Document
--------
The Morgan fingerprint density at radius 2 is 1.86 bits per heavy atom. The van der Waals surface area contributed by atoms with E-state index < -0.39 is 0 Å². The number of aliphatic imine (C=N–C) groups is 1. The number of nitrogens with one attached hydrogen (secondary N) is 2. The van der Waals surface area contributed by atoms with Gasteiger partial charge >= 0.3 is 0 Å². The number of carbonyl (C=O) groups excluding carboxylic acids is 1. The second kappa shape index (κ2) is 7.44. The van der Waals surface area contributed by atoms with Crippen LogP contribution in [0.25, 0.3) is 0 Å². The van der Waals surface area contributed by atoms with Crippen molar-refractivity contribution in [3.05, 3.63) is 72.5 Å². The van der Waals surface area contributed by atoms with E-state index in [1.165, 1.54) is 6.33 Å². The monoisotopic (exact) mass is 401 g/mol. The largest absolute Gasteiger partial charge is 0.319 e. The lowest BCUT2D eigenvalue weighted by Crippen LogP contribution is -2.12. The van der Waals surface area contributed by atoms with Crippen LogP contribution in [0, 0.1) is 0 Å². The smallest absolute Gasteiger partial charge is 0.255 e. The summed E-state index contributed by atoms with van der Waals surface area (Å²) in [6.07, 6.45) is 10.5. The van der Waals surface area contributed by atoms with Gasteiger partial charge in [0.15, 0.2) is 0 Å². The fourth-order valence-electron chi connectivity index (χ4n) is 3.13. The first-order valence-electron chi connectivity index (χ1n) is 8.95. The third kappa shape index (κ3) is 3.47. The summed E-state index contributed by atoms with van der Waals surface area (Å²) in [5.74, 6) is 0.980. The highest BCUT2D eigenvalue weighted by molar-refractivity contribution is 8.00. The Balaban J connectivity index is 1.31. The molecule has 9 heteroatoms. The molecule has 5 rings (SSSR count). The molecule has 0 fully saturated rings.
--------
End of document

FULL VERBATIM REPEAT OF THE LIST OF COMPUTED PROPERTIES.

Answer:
The Morgan fingerprint density at radius 2 is 1.86 bits per heavy atom. The van der Waals surface area contributed by atoms with E-state index < -0.39 is 0 Å². The number of aliphatic imine (C=N–C) groups is 1. The number of nitrogens with one attached hydrogen (secondary N) is 2. The van der Waals surface area contributed by atoms with Gasteiger partial charge >= 0.3 is 0 Å². The number of carbonyl (C=O) groups excluding carboxylic acids is 1. The second kappa shape index (κ2) is 7.44. The van der Waals surface area contributed by atoms with Crippen LogP contribution in [0.25, 0.3) is 0 Å². The van der Waals surface area contributed by atoms with Crippen molar-refractivity contribution in [3.05, 3.63) is 72.5 Å². The van der Waals surface area contributed by atoms with E-state index in [1.165, 1.54) is 6.33 Å². The monoisotopic (exact) mass is 401 g/mol. The largest absolute Gasteiger partial charge is 0.319 e. The lowest BCUT2D eigenvalue weighted by Crippen LogP contribution is -2.12. The van der Waals surface area contributed by atoms with Crippen LogP contribution in [0, 0.1) is 0 Å². The smallest absolute Gasteiger partial charge is 0.255 e. The summed E-state index contributed by atoms with van der Waals surface area (Å²) in [6.07, 6.45) is 10.5. The van der Waals surface area contributed by atoms with Gasteiger partial charge in [0.15, 0.2) is 0 Å². The fourth-order valence-electron chi connectivity index (χ4n) is 3.13. The first-order valence-electron chi connectivity index (χ1n) is 8.95. The third kappa shape index (κ3) is 3.47. The summed E-state index contributed by atoms with van der Waals surface area (Å²) in [5.74, 6) is 0.980. The highest BCUT2D eigenvalue weighted by molar-refractivity contribution is 8.00. The Balaban J connectivity index is 1.31. The molecule has 9 heteroatoms. The molecule has 5 rings (SSSR count). The molecule has 0 fully saturated rings.